I sat down and literally made a list of the qualities I was looking for in a future story/”mate.” It goes without saying that the first criterion was about money. I wasn’t going to engage with any story that would get me in trouble. The second requirement was that the story had to be pleasant enough for me to want to spend time with it for half a decade; I wasn’t expecting perfection nor did I have a Pollyanna-ish view of what was possible, but I knew that the good had to outweigh the bad on a daily basis. To that end, the third thing for which I was looking was subject matter about something of significant historical importance; I’d come to the conclusion that it was a waste of my time to be engaged with projects that had nothing much to say about the world at large. And not only that, the fifth and final requirement was that the people in the story had to have made a positive difference in the lives of others and to have set a good example for future generations. A tall order — I know.

My agent and I batted around a couple of projects. For a while she set me up on “dates” with a story about a woman who lived in a rural town in a basement apartment and who singlehandedly and without authority monitored the online activities of and brought to justice members of Al Qaeda. Then I find another potential mate in a story about a group of antiquities thieves in the American southwest and a group of FBI and BLM agents who’d sought long and hard to bring them to justice. But neither story was a “keeper.” The woman in the basement had some unexpected legal problems I decided I didn’t want to take on, and the antiquity thieves were mean and had guns.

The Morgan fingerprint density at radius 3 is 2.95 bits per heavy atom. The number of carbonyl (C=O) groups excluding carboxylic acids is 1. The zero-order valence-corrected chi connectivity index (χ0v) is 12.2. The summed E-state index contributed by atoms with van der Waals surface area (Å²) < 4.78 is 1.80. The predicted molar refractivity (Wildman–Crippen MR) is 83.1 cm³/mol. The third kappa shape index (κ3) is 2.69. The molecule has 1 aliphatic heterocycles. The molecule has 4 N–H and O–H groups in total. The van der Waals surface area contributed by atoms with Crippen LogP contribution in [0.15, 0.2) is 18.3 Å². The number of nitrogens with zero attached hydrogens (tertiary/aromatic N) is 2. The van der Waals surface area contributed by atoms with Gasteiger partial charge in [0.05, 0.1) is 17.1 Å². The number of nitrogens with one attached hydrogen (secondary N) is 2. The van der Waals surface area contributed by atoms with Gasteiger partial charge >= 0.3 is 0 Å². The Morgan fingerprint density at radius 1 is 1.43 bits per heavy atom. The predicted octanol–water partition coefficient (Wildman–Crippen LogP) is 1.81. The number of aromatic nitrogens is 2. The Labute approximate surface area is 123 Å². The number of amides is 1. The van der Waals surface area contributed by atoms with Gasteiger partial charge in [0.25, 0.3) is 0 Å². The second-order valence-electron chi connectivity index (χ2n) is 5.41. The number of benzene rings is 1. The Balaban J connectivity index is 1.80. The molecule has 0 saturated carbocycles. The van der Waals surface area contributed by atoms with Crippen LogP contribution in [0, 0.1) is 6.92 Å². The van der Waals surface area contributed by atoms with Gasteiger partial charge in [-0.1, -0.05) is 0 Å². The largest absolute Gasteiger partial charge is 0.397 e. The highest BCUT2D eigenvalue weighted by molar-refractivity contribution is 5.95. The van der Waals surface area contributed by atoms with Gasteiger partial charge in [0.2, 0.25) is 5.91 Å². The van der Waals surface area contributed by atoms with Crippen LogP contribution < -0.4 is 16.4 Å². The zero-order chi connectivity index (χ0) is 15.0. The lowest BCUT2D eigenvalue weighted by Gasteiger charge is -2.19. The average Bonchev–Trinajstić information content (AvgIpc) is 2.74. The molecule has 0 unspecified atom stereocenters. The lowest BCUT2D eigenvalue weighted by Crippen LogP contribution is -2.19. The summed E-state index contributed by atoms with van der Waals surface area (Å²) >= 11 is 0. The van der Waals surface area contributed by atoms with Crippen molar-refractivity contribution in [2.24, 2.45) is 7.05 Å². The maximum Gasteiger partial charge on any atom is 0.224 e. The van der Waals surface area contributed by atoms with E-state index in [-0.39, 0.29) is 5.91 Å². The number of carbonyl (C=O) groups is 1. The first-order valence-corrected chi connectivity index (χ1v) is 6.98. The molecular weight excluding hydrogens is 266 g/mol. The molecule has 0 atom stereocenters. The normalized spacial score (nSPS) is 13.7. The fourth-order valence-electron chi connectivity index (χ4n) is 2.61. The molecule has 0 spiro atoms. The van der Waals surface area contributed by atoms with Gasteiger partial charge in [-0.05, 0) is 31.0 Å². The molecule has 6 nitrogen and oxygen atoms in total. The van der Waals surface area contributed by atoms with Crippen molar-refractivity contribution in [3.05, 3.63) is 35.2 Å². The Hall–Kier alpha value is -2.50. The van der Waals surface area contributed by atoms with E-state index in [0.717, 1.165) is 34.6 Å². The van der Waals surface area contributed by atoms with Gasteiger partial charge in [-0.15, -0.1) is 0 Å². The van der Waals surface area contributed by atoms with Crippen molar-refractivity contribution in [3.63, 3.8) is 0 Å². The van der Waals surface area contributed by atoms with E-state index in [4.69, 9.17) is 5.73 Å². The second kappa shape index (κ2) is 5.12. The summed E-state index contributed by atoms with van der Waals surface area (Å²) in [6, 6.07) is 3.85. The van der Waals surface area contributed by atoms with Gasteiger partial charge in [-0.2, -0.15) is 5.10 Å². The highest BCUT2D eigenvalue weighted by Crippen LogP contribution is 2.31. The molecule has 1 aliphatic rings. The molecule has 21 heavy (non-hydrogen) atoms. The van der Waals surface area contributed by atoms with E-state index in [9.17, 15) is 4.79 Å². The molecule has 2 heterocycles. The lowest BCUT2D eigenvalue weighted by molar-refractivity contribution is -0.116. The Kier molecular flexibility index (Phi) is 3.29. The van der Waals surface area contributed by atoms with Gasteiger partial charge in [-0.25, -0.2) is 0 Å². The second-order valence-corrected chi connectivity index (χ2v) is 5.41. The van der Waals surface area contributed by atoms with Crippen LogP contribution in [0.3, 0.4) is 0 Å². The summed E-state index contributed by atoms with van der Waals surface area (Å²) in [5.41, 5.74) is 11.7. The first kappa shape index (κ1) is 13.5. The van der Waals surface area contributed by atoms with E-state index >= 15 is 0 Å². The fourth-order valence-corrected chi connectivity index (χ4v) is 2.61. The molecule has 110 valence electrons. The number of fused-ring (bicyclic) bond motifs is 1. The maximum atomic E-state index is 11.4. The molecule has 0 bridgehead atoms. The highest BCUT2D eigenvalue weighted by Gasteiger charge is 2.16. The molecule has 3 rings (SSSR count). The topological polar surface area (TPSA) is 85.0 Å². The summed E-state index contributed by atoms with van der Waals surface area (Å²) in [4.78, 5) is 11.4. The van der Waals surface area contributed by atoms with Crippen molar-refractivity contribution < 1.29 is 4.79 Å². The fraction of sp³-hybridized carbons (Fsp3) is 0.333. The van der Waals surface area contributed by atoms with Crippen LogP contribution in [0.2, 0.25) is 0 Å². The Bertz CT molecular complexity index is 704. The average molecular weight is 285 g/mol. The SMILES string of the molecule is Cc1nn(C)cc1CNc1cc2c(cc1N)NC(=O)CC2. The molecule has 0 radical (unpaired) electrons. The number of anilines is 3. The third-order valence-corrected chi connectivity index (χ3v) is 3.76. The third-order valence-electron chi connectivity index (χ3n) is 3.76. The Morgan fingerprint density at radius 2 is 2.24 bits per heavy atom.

When I finally “met” the story of The Three-Year Swim Club, to my delight, one encounter after another was positive, enjoyable. The story met all of my “dating” criteria (see above); we were emotionally compatible; and the more time we spent together, the more and more I found myself falling truly and deeply in love.

What wasn’t to love? The story is about a ragtag group of Japanese-American kids who, in 1937, on the island of Maui, band together, and with the inspiration of an intrepid teacher and coach, vow to make it to the Olympics in 1940. The odds are completely against the kids. The individuals were endearing and sympathetic, and in the end, the group achieved the improbable and even went on to change the course of history.

I spent five years happily involved with The Three-Year Swim Club. I loved the research the most — delving deeply into the soul of the thing and knowing it as intimately as I could — and I enjoyed the writing part, too, although it harder for me and sometimes getting the sentences and sections right and thinking about the audience, it felt a little bit like the pressure of taking your newly beloved beau home to meet your parents: you hope, in other words, everybody’s going to be reasonably well dressed and also on their best behavior.

When people have ask me what project I plan to take on next, I admit to both appearing to be and being largely shocked and appalled. I know in my heart that some day I’ll have to move on — all writers have to accept that — but in the meantime, I’m so madly in love with all the goodness that is The Three-Year Swim Club that I’m going to keep shouting its name from the mountaintops for as long as people will let me. —Julie Checkoway